Jay Farrar is beginning to get back to rehearsals for the upcoming tour.
After a year off from touring, it’s taken a little work to get back into performance mode.
“It’s been a wild ride,” says the frontman for Son Volt. “We’re still moving forward and that’s great.”
Farrar and Son Volt have been making music since the band’s inception in 1995.
Over the course of the 25 years, Son Volt has released 10 studio albums. Its latest is 2021’s “Electro Melodier” which is taken from the names of two vintage amplifiers from the late-’40s and early-’50s.
“Ten albums,” Farrar says. “You never think about how many (albums) you’re going to make. We’ve tried to stay aware of what we’re doing and the direction we’d like to go in the future.”
Son Volt will perform in Albuquerque on Monday, Jan. 17 at the Historic El Rey Theater in Downtown Albuquerque.
Farrar says the process for the new album began concurrent with the pandemic.
“We only did one show in 2020,” he says. “That was before it all started. We tried to make the best of the situation and focused on this recording. What the pandemic did provide was an opportunity for me to have a singular focus. The live performance was taken away and I felt fortunate to concentrate on just writing.”
During the lockdown at home in St. Louis, Farrar carved time out of each day to work on music.
“When I enter a period of writing, I don’t finish everything every day,” he says. “I contribute little bits and pieces. It was about two or three months of writing and a couple weeks of recording. We had to adapt a little bit. We started out the process not knowing what to expect.”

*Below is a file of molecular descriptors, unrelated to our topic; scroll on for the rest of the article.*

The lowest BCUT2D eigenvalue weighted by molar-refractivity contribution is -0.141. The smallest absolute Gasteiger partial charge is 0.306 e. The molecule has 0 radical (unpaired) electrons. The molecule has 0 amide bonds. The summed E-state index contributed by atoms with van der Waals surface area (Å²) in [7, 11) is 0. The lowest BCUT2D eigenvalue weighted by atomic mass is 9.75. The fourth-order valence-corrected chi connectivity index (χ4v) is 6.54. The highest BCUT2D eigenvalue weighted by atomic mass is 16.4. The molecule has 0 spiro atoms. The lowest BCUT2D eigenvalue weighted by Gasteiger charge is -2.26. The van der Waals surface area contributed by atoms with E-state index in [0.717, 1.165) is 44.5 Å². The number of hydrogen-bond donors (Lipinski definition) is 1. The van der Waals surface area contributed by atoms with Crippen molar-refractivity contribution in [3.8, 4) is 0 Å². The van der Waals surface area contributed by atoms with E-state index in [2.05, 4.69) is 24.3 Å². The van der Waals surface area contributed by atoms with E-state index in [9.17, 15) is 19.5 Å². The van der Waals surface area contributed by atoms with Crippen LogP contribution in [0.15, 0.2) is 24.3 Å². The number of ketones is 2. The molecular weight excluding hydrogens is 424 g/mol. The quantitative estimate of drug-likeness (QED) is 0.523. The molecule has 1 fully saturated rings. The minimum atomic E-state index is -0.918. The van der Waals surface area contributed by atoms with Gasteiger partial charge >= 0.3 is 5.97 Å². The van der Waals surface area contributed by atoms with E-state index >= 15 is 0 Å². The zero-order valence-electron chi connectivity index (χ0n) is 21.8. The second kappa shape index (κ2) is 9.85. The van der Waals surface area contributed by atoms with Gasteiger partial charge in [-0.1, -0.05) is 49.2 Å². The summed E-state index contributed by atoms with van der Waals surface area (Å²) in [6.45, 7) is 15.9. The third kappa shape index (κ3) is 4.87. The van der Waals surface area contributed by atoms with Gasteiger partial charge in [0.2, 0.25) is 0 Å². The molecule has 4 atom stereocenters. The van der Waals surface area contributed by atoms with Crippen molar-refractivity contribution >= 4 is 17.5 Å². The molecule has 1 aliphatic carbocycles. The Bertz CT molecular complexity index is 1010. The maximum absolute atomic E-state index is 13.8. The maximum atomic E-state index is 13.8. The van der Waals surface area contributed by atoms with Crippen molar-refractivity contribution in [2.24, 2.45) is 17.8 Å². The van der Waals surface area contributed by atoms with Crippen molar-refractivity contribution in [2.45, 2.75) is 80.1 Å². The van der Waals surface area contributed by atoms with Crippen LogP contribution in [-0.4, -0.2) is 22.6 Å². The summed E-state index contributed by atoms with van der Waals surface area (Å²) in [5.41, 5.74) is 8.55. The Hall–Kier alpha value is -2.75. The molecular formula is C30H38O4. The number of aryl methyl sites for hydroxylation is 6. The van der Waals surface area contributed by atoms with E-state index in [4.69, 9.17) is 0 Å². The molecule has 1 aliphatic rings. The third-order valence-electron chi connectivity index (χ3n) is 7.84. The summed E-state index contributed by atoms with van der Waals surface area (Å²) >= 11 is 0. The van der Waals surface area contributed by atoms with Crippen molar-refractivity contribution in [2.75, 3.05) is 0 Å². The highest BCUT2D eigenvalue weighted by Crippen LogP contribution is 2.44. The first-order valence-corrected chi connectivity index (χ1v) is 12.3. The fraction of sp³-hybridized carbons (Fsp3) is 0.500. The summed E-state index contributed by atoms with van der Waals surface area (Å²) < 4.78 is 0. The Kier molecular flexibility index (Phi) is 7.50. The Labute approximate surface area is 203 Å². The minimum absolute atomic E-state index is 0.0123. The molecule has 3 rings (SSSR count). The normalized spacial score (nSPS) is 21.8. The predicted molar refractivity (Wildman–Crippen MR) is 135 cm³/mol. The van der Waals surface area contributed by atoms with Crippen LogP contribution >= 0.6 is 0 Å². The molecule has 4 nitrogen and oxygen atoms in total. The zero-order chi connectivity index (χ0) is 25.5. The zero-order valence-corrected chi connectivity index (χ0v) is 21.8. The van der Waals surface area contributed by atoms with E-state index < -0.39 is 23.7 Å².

Farrar says the single, “These are the Times” was recorded remotely before the band decided to bite the bullet and head to a recording studio.
“Recording remotely came with a lot of technical difficulties,” he says. “We went into the studio with masks and were as socially distant as possible.”
Farrar and crew ended up with 12 songs for the vinyl pressing and 14 for the compact disc.
As Farrar readies for the tour, he says there’s more thought these days put into the set list.
“I try to pick one song from every record,” he says. “I’m also trying to be representative of the new recordings. There’s a lot of material to go through and finding the right balance will be a challenge.”
Over the course of 25 years, Farrar has seen a series of peaks and valleys.
He credits his love for music pushing him to the decades-long career.
“Over time, you learn how to make a career like this work,” he says. “I’ve learned that I can’t stay up three days in a row anymore. Sleep is important. All of the processes have led to the refinement of my craft. I’m one of the lucky ones who is still going strong making music. It’s been a tough journey, but also one that is well worth it.”